Giuseppe Verdi's Aïda premieres in Cairo, Egypt.
The first collaboration of W.S. Gilbert and Sir Arthur Sullivan, Thespis, is performed at London's Gaiety Theatre.
The first complete production of Wagner's Ring, a titanic cycle of four musical dramas, opens the first Bayreuth Festival.
Henrik Ibsen's A Doll's House, a revolutionary play that centers on the repression of women, deeply offends conservatives and thrills a newly awakened European conscience when it premieres at the Copenhagen's Royal Theatre.
The first modern cabaret, Le Chat Noir (The Black Cat), opens in Paris.
London's Savoy Theatre opens and is the first to be lit by electricity.
Vaudeville debuts at Tony Pastor's New 14th Street Theater in New York.
The Metropolitan Opera House opens in New York with Gounod's Faust.
Modern dance emerges when choreographers and dancers begin to rebel against traditional ballet.
Floradora opens at Broadway's Casino Theatre. It introduces the Floradora sextet, a predecessor to the chorus line.
Founder of the Moscow Art Theatre, Konstantin Stanislavski formulates the revolutionary Stanislavski Method of acting, which requires actors to see and hear on stage as they do in real life, enabling them to react to theatrical situations in the same way they would in real life. He is credited with launching the age of the great director in modern theater.
Claude Debussy introduces impressionism in Pelléas and Mélisande at the Opéra Comique in Paris.
The London Symphony Orchestra is established.
Anton Chekhov introduces modern realism at the premiere of The Cherry Orchard at the Moscow Art Theatre.
Isadora Duncan establishes the first school of modern dance in Berlin.
Florenz Ziegfeld introduces his Ziegfeld Follies, the legendary musical extravaganzas.
Serge Diaghilev opens the Ballets Russes de Serge Diaghilev, which begins the era of modern ballet and his 20-year reign as ballet's leading figure. Moving away from full-length works characteristic of Romantic ballet, he creates new, shorter ballets. Mikhail Fokine is Diaghilev's choreographer and is considered the most influential choreographer of the 20th century.
Der Rosenkavalier, Richard Strauss's masterpiece, premieres in Dresden.
Darktown Follies opens in Harlem and helps to make Harlem a black cultural center.
Ruth St. Denis and her husband, Ted Shawn, establish the Denishawn dance school in Los Angeles, where Martha Graham and Doris Humphrey study.
Eugene O'Neill's first full-length play, Beyond the Horizon, is produced on Broadway and wins a Pulitzer Prize, marking the beginning of modern American drama.
Rising popular interest in African-American literature sparks the beginning of the Harlem Renaissance.
The Cleveland Playhouse opens, becoming the country's first resident professional theater.
Karel Capek's play R.U.R. debuts, introducing the word "robot."
Harlem's Cotton Club opens and presents all-black performances to white-only audiences. Entertainers include Lena Horne, the Nicholas Brothers and Cab Calloway.
Martha Graham, the American pioneer of the modern-dance revolt, gives her first New York performance, which features 18 barefoot, evocatively costumed dancers.
The Broadway musical links with opera in Jerome Kern's revolutionary Show Boat.
Dancer Isadora Duncan dies when her scarf gets caught in the wheel of a moving car.
Jean Rosenthal, one of the greatest lighting designers in theater history, pioneers the concept of stage lighting.
Manhattan's Radio City Music Hall opens.
Sally Rand's fan dance is a hit at the Chicago World's Fair.
George Gershwin combines black folk idiom and Broadway musical techniques in Porgy and Bess.
Rodgers & Hammerstein's Oklahoma! opens and changes American musical theater by combining entertainment and serious subjects. Agnes de Mille choreographs the musical, capturing the essence of American folk dance.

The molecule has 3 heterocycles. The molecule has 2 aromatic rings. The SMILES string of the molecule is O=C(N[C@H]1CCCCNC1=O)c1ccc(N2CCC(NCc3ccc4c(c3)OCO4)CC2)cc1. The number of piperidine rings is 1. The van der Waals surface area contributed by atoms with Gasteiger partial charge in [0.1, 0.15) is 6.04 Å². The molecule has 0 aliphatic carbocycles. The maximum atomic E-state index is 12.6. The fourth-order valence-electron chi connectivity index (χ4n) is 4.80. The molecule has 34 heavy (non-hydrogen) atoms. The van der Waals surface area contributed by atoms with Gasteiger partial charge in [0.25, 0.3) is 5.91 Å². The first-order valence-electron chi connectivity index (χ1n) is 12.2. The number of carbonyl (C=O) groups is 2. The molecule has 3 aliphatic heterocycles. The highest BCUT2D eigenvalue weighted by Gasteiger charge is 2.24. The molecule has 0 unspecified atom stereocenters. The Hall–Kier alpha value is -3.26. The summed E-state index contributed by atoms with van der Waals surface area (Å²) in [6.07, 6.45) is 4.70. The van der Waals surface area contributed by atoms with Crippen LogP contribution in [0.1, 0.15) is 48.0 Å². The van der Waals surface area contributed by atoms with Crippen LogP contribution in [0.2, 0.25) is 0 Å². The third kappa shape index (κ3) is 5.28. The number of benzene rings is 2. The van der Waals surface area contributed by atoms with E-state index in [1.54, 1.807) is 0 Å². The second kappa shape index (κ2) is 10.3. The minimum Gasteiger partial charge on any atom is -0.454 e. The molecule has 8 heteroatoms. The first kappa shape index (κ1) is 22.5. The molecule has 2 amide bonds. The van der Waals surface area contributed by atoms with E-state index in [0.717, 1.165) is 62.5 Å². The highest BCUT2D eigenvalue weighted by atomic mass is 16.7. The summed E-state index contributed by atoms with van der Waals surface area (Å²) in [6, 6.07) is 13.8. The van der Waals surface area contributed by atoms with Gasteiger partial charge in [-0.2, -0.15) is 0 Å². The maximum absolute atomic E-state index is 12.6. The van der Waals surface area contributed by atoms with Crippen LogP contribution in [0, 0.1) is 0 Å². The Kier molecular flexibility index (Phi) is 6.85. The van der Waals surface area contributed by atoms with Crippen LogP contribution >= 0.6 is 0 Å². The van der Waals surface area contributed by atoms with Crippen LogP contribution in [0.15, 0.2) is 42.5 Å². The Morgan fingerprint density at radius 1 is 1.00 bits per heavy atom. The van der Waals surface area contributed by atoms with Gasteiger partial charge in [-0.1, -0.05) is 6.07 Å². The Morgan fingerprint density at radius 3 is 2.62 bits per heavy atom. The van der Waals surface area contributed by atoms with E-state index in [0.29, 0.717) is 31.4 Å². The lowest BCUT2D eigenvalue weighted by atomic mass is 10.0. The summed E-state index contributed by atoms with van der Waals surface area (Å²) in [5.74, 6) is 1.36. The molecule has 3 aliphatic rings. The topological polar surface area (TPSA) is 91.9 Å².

Benjamin Britten's Peter Grimes premieres in London, which signals the rebirth of British opera.
George Balanchine and Lincoln Kirstein establish the New York City Ballet. It makes its home at Lincoln Center in 1964.
Tennessee Williams's A Streetcar Named Desire opens at Broadway's Ethel Barrymore Theatre, with Marlon Brando as Stanley Kowalski and Jessica Tandy as Blanche DuBois. The play wins the 1948 Pulitzer Prize.
Broadway classic Guys and Dolls debuts at the 46th Street Theatre and becomes an instant hit. The show ran for three years and became one of the Great White Way's longest-running shows, with 1,200 performances.
Yul Brynner makes his first appearance as the king of Siam in Rodgers and Hammerstein's The King and I. Gertrude Lawrence costars (March 29).
Jose Quintero's revival of Tennessee Williams's Summer and Smoke premieres at Broadway's Circle in the Square Theatre and is the first major Off-Broadway success.
Merce Cunningham forms his own dance company.
Robert Joffrey Ballet debuts.
Leonard Bernstein's West Side Story debuts on Broadway and brings violence to the stage.
Eugene O'Neill's A Long Day's Journey Into Night is produced posthumously and wins both the Tony Award and Pulitzer Prize.
Alvin Ailey establishes the American Dance Theatre.
The first dance concert is held at New York's Judson Memorial Church, marking the beginning of the Judson Movement and postmodern dance. Judson dancers also introduce the use of a performance space instead of a stage. Judsonites include Meredith Monk, Trisha Brown and Lucinda Childs.
The old Metropolitan Opera House is abandoned as the company moves to Lincoln Center. The new Metropolitan Opera opens with Samuel Barber's Antony and Cleopatra.
The rock musical Hair opens on Broadway.
The Kennedy Center for the Performing Arts opens in Washington, D.C. with the premiere of Leonard Bernstein's Mass.
Premier Russian dancer Mikhail Baryshnikov defects and joins the American Ballet Theatre.
Mark Morris establishes the Mark Morris Dance Group in New York and is widely received as the most promising modern-dance choreographer of his generation.
Cats opens on Broadway. Becomes Broadway's longest-running play.
Harvey Fierstein's Torch Song Trilogy wins the New York Drama Critics' Circle Award and Tony Award for best play, marking the acceptance of gay theater.
The Metropolitan Opera installs screens on audience seats that display captions, to attract a wider audience.